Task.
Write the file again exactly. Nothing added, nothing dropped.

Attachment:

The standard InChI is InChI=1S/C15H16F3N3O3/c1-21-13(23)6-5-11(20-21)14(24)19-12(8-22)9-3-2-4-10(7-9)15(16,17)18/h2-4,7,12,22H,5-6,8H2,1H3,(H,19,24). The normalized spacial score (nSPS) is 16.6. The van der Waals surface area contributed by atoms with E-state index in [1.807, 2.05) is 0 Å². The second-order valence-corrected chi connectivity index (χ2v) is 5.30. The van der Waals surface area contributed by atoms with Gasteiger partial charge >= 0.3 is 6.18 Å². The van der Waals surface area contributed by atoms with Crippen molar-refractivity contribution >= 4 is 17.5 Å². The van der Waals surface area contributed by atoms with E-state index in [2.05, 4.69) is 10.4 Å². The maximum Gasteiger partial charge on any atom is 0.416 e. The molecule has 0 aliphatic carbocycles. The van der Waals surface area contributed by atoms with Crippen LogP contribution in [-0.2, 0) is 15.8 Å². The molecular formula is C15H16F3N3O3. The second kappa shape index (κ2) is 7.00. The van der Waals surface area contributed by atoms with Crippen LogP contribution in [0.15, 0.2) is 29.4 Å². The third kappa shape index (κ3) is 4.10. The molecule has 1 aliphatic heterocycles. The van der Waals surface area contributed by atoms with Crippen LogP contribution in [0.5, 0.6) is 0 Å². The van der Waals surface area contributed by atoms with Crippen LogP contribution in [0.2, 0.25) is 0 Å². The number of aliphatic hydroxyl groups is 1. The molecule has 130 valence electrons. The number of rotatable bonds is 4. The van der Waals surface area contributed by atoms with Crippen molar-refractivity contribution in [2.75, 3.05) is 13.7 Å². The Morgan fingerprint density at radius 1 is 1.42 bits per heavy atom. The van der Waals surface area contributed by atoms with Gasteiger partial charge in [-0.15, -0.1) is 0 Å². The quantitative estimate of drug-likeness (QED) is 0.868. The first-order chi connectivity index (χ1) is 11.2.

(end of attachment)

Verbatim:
The standard InChI is InChI=1S/C15H16F3N3O3/c1-21-13(23)6-5-11(20-21)14(24)19-12(8-22)9-3-2-4-10(7-9)15(16,17)18/h2-4,7,12,22H,5-6,8H2,1H3,(H,19,24). The normalized spacial score (nSPS) is 16.6. The van der Waals surface area contributed by atoms with E-state index in [1.807, 2.05) is 0 Å². The second-order valence-corrected chi connectivity index (χ2v) is 5.30. The van der Waals surface area contributed by atoms with Gasteiger partial charge >= 0.3 is 6.18 Å². The van der Waals surface area contributed by atoms with Crippen molar-refractivity contribution >= 4 is 17.5 Å². The van der Waals surface area contributed by atoms with E-state index in [2.05, 4.69) is 10.4 Å². The maximum Gasteiger partial charge on any atom is 0.416 e. The molecule has 0 aliphatic carbocycles. The van der Waals surface area contributed by atoms with Crippen LogP contribution in [-0.2, 0) is 15.8 Å². The molecular formula is C15H16F3N3O3. The second kappa shape index (κ2) is 7.00. The van der Waals surface area contributed by atoms with Crippen LogP contribution in [0.15, 0.2) is 29.4 Å². The third kappa shape index (κ3) is 4.10. The molecule has 1 aliphatic heterocycles. The van der Waals surface area contributed by atoms with Crippen LogP contribution in [0.5, 0.6) is 0 Å². The van der Waals surface area contributed by atoms with Crippen LogP contribution in [0.2, 0.25) is 0 Å². The number of aliphatic hydroxyl groups is 1. The molecule has 130 valence electrons. The number of rotatable bonds is 4. The van der Waals surface area contributed by atoms with Crippen molar-refractivity contribution in [2.75, 3.05) is 13.7 Å². The Morgan fingerprint density at radius 1 is 1.42 bits per heavy atom. The van der Waals surface area contributed by atoms with Gasteiger partial charge in [-0.15, -0.1) is 0 Å². The quantitative estimate of drug-likeness (QED) is 0.868. The first-order chi connectivity index (χ1) is 11.2.